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15.1: Introduction to the Endocrine System

  • Page ID
    22353
  • Chapter Learning Objectives:

    After studying this chapter, you will be able to:

    • Identify the contributions of the endocrine system to homeostasis
    • Discuss the chemical composition of hormones and the mechanisms of hormone action
    • Summarize the site of production, regulation, and effects of the hormones of the pituitary, thyroid, parathyroid, adrenal, and pineal glands
    • Discuss the hormonal regulation of the reproductive system
    • Explain the role of the pancreatic endocrine cells in the regulation of blood glucose
    • Identify the hormones released by the heart, kidneys, and other organs with secondary endocrine functions
    • Discuss several common diseases associated with endocrine system dysfunction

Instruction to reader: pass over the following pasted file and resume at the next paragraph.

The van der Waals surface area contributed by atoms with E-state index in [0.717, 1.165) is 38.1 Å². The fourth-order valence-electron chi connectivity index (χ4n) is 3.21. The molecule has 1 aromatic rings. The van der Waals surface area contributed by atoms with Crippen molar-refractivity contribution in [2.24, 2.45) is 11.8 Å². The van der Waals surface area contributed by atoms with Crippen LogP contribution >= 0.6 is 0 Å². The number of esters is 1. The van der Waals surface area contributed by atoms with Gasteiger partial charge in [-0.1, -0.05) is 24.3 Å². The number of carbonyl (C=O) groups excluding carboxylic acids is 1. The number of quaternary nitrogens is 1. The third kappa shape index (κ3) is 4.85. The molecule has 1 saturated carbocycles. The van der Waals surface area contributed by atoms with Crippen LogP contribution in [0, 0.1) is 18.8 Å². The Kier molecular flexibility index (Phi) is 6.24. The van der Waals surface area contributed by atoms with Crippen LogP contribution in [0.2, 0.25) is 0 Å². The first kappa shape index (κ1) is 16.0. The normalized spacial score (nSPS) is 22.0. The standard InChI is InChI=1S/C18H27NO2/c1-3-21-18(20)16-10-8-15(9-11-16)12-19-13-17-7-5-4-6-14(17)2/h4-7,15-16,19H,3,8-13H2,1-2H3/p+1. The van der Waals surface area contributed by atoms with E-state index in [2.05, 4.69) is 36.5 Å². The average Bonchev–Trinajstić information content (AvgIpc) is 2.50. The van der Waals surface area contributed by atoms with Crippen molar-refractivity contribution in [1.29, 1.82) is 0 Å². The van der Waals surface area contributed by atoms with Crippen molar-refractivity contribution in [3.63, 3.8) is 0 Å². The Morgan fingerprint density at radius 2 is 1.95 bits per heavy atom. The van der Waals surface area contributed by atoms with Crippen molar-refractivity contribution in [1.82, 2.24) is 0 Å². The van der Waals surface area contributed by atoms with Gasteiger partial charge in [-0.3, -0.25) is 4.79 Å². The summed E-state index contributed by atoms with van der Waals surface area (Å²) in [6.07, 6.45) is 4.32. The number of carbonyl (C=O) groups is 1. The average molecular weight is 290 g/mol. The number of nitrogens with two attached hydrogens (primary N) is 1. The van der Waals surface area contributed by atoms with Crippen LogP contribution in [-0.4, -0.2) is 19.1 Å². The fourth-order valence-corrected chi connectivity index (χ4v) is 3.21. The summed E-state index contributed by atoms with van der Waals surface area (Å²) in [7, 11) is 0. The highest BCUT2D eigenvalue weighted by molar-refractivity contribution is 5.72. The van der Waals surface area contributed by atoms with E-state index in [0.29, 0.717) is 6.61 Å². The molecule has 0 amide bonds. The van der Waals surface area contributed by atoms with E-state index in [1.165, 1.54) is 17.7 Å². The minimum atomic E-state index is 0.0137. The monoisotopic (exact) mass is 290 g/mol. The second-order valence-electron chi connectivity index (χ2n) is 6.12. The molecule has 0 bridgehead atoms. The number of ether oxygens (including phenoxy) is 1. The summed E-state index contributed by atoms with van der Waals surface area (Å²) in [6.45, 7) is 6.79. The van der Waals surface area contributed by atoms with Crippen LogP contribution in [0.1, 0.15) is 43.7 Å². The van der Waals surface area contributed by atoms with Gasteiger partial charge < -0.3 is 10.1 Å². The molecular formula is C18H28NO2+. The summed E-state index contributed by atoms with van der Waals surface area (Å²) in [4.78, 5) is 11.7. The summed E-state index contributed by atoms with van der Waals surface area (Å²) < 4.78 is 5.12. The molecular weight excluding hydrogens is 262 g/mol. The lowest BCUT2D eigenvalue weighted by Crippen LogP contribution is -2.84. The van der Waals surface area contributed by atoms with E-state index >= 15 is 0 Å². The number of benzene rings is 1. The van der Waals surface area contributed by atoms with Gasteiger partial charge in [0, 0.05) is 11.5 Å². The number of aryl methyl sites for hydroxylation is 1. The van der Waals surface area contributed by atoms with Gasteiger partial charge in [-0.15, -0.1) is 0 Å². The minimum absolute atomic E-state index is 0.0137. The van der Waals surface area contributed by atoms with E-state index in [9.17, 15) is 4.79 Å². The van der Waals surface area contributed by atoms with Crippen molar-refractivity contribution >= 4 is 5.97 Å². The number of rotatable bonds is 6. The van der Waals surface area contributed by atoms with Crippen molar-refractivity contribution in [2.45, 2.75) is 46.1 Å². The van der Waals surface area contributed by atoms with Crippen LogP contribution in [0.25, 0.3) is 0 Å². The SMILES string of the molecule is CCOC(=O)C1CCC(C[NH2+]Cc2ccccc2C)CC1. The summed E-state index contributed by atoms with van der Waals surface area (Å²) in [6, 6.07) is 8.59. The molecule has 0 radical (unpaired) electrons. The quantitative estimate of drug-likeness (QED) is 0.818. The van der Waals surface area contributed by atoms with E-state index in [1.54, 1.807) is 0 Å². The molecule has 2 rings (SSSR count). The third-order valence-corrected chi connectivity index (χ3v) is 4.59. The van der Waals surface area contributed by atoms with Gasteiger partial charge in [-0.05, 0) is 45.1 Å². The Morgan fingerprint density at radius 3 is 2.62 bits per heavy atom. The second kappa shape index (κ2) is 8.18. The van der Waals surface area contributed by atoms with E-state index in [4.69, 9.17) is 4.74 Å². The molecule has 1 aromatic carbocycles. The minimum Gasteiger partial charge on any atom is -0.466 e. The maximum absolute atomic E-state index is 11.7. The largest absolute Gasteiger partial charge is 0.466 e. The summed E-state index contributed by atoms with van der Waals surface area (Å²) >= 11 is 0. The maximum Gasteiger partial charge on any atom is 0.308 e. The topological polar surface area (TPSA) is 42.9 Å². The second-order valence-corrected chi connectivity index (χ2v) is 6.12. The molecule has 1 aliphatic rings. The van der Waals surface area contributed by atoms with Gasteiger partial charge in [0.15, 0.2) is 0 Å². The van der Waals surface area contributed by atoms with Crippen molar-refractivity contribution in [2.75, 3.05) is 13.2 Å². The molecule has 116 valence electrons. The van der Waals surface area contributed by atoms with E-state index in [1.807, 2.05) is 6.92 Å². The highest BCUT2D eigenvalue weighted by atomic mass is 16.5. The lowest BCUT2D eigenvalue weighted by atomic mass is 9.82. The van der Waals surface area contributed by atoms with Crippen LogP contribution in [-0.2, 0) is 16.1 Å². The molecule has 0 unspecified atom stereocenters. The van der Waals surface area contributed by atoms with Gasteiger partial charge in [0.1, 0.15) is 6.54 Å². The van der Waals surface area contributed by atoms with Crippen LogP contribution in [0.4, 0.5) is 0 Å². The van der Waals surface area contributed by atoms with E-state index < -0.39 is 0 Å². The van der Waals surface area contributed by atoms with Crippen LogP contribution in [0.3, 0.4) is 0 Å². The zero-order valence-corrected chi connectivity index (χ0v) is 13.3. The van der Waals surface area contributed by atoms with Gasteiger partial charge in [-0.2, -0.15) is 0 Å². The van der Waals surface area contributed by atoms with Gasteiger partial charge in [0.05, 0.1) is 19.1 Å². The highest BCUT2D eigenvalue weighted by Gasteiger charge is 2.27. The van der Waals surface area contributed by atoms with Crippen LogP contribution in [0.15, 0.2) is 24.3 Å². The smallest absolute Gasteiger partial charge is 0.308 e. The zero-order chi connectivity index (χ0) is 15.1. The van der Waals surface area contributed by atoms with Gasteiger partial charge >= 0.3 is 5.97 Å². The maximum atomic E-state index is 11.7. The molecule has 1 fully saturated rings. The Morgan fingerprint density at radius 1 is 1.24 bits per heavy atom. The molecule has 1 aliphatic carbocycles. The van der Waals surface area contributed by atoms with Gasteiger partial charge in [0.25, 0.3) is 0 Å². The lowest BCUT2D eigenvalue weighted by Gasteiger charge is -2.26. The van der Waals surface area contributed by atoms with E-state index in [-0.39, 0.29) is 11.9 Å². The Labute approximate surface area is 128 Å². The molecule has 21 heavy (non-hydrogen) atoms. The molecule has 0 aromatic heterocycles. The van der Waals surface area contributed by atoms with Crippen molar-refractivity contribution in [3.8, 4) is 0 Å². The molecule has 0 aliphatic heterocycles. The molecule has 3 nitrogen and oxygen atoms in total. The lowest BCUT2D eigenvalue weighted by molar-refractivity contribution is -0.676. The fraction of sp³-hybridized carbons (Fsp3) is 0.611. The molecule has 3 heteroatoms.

• Discuss the embryonic development of, and the effects of aging on, the endocrine system

    You may never have thought of it this way, but when you send a text message to two friends to meet you at the dining hall at six, you’re sending digital signals that (you hope) will affect their behavior—even though they are some distance away. Similarly, certain cells send chemical signals to other cells in the body that influence their behavior. This long-distance intercellular communication, coordination, and control is critical for homeostasis, and it is the fundamental function of the endocrine system.

    Young girl catching a falling leaf from a tree in the Fall.
    Figure \(\PageIndex{1}\): A Child Catches a Falling Leaf. Hormones of the endocrine system coordinate and control growth, metabolism, temperature regulation, the stress response, reproduction, and many other functions. Plants use similar mechanisms to control functions too, such as when a deciduous tree's leaves begin to change color and fall off in response to environmental signals. (Image credit: "Child Catching Leaf" by OpenStax is licensed under CC BY 4.0)

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